For there is none of you so mean and base,
That hath not noble lustre in your eyes.
I see you stand like greyhounds in the slips,
Straining upon the start. The game's afoot:
Follow your spirit, and upon this charge
Cry 'God for Harry, England, and Saint George!'

An 'Actor's eye-view' of the Wilde Theatre

            No prizes for guessing the play.
            The audience entered, we gulped, gasped and gawked at the eventuality that we would actually have to perform the show.
            The adrenalin started pumping, the nerves shivered and shook and, looking back, a bit like a starched shirt, I think that it was the only thing that kept me stiff and standing. I was ready and we were ready.
            We weren't ready, but we were ready.
            Or were we...?

copyright. Sheila Burnett

            I could talk about that first show infinitely, but when all's done, all that needs to be said is that we put on a fucking good show. We managed it by the skin of our teeth, but by God we did it. I still can't believe it.
            They loved it too. We had two schools in who were remarkably responsive. The laughs came, as did the cries.
            The first half came and went in a sweaty blur.
            As did the second.            

copyright. Sheila Burnett
            When we got to the final scene and entered for the last montage while Leo, as Feste sang, I must admit to shedding a little tear. We've been on one hell of a roller coaster for Twelfth Night and have experienced real highs and lows as a cast and company. We've been under tremendous stress, time restraints and tribulations, but, together, we have made it through. We can now look to the near future and the enjoyment that we are going to have in touring the country with two terrific productions.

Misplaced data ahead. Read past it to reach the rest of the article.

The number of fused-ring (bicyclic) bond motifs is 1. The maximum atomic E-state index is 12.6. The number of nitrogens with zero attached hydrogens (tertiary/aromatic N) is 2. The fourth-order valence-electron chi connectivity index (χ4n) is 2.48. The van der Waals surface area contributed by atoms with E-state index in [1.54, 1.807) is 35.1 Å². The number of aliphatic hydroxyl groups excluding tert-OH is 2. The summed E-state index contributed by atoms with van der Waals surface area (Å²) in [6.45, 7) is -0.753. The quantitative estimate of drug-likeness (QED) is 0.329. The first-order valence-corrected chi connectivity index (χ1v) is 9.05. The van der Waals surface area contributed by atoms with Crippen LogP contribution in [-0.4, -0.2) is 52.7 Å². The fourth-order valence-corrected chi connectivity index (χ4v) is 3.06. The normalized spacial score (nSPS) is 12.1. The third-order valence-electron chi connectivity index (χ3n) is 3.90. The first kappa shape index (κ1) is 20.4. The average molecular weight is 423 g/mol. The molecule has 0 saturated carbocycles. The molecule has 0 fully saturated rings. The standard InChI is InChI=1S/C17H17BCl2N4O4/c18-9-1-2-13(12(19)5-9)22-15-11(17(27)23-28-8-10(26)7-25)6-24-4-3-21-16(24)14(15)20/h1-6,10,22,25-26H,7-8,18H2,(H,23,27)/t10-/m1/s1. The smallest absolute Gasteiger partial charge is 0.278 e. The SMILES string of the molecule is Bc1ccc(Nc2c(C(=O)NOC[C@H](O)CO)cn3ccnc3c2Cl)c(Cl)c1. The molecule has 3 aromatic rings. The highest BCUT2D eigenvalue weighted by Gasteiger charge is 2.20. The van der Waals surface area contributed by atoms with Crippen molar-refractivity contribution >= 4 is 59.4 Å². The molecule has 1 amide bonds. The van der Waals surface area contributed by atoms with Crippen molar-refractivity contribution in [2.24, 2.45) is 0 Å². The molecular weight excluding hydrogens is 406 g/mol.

I reflected, as I heard the lines, on the aptness of the song, both to us, in the context of the play and the trials that actors put themselves through for the enjoyment and scrutiny of others. Deep down, I suppose, (and I'm generalising here) we're all just looking for acceptance; the stage or screen, maybe being the most economical way of doing it?
            Feste puts it best:

            When that I was and a little tiny boy,
    With hey, ho, the wind and the rain,
A foolish thing was but a toy,
    For the rain it raineth every day.

But when I came to man’s estate,
    With hey, ho, the wind and the rain,
‘Gainst knaves and thieves men shut the gate,
    For the rain it raineth every day.

But when I came, alas! to wive,
    With hey, ho, the wind and the rain,
By swaggering could I never thrive,
    For the rain it raineth every day.

But when I came unto my beds,
    With hey, ho, the wind and the rain,
With toss-pots still had drunken heads,
    For the rain it raineth every day.

A great while ago the world begun,
    With hey, ho, the wind and the rain,
But that’s all one, our play is done,
    And we’ll strive to please you every day.

copyright. Sheila Burnett
            I slept in until midday on Tuesday. I suppose that my body needed the time to recuperate from the previous day and judging by the way that I felt, it had done the job.
            I casually made my way in to the theatre before we were scheduled to meet and read to pass the time.
            Later on, everyone arrived for the work of the day. We began with notes that lasted about an hour. What was so lovely to see was how relaxed we all were. It was as if an enormous weight had been instantaneously lifted from our should           My interesting note of the session was to take out all of the asides/motions to the audience, that Sir Andrew has. 
copyright. Sheila Burnett

            "Let's make him internal to the play," Al said, "let's make his world the play and there be nothing else for him." What this will do for me is make him totally dependant on the characters around him. It will take away the comfort that he finds in taking solace with the crowd before him. He is isolated and, yet again, even more alone.